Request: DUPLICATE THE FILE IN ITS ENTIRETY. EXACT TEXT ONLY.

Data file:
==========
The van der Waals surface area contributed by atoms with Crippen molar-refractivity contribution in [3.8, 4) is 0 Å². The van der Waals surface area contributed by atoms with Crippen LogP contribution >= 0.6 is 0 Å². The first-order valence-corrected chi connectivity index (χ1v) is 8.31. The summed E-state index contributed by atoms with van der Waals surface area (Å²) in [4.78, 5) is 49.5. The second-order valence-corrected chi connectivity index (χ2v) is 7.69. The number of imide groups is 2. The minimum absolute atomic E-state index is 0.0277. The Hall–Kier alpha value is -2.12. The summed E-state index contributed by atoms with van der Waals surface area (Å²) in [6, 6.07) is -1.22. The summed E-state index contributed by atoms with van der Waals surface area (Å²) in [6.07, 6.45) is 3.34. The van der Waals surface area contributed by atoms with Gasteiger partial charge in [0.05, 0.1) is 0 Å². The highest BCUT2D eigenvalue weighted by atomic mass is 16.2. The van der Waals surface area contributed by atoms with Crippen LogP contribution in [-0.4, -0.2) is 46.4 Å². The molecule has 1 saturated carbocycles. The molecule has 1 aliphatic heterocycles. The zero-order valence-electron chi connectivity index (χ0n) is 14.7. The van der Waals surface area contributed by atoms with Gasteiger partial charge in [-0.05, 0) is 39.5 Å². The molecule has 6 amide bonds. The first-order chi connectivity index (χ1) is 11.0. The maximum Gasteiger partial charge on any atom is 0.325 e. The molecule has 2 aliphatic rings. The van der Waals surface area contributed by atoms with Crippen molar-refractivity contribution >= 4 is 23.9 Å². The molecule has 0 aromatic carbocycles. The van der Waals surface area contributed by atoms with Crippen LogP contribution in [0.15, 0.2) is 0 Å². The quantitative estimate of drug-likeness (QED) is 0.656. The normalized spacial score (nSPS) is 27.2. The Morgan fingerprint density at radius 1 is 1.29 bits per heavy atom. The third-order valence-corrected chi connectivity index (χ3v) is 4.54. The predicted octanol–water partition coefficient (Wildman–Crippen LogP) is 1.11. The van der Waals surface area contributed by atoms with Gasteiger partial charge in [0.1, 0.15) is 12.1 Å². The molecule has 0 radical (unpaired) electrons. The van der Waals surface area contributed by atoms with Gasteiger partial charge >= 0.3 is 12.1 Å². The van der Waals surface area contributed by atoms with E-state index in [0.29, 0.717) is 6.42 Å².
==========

The van der Waals surface area contributed by atoms with Crippen molar-refractivity contribution in [3.8, 4) is 0 Å². The van der Waals surface area contributed by atoms with Crippen LogP contribution >= 0.6 is 0 Å². The first-order valence-corrected chi connectivity index (χ1v) is 8.31. The summed E-state index contributed by atoms with van der Waals surface area (Å²) in [4.78, 5) is 49.5. The second-order valence-corrected chi connectivity index (χ2v) is 7.69. The number of imide groups is 2. The minimum absolute atomic E-state index is 0.0277. The Hall–Kier alpha value is -2.12. The summed E-state index contributed by atoms with van der Waals surface area (Å²) in [6, 6.07) is -1.22. The summed E-state index contributed by atoms with van der Waals surface area (Å²) in [6.07, 6.45) is 3.34. The van der Waals surface area contributed by atoms with Gasteiger partial charge in [0.05, 0.1) is 0 Å². The highest BCUT2D eigenvalue weighted by atomic mass is 16.2. The van der Waals surface area contributed by atoms with Crippen LogP contribution in [-0.4, -0.2) is 46.4 Å². The molecule has 1 saturated carbocycles. The molecule has 1 aliphatic heterocycles. The zero-order valence-electron chi connectivity index (χ0n) is 14.7. The van der Waals surface area contributed by atoms with Gasteiger partial charge in [-0.05, 0) is 39.5 Å². The molecule has 6 amide bonds. The first-order chi connectivity index (χ1) is 11.0. The maximum Gasteiger partial charge on any atom is 0.325 e. The molecule has 2 aliphatic rings. The van der Waals surface area contributed by atoms with Crippen molar-refractivity contribution >= 4 is 23.9 Å². The molecule has 0 aromatic carbocycles. The van der Waals surface area contributed by atoms with Crippen LogP contribution in [0.15, 0.2) is 0 Å². The quantitative estimate of drug-likeness (QED) is 0.656. The normalized spacial score (nSPS) is 27.2. The Morgan fingerprint density at radius 1 is 1.29 bits per heavy atom. The third-order valence-corrected chi connectivity index (χ3v) is 4.54. The predicted octanol–water partition coefficient (Wildman–Crippen LogP) is 1.11. The van der Waals surface area contributed by atoms with Gasteiger partial charge in [0.1, 0.15) is 12.1 Å². The molecule has 0 radical (unpaired) electrons. The van der Waals surface area contributed by atoms with Gasteiger partial charge >= 0.3 is 12.1 Å². The van der Waals surface area contributed by atoms with E-state index in [0.29, 0.717) is 6.42 Å².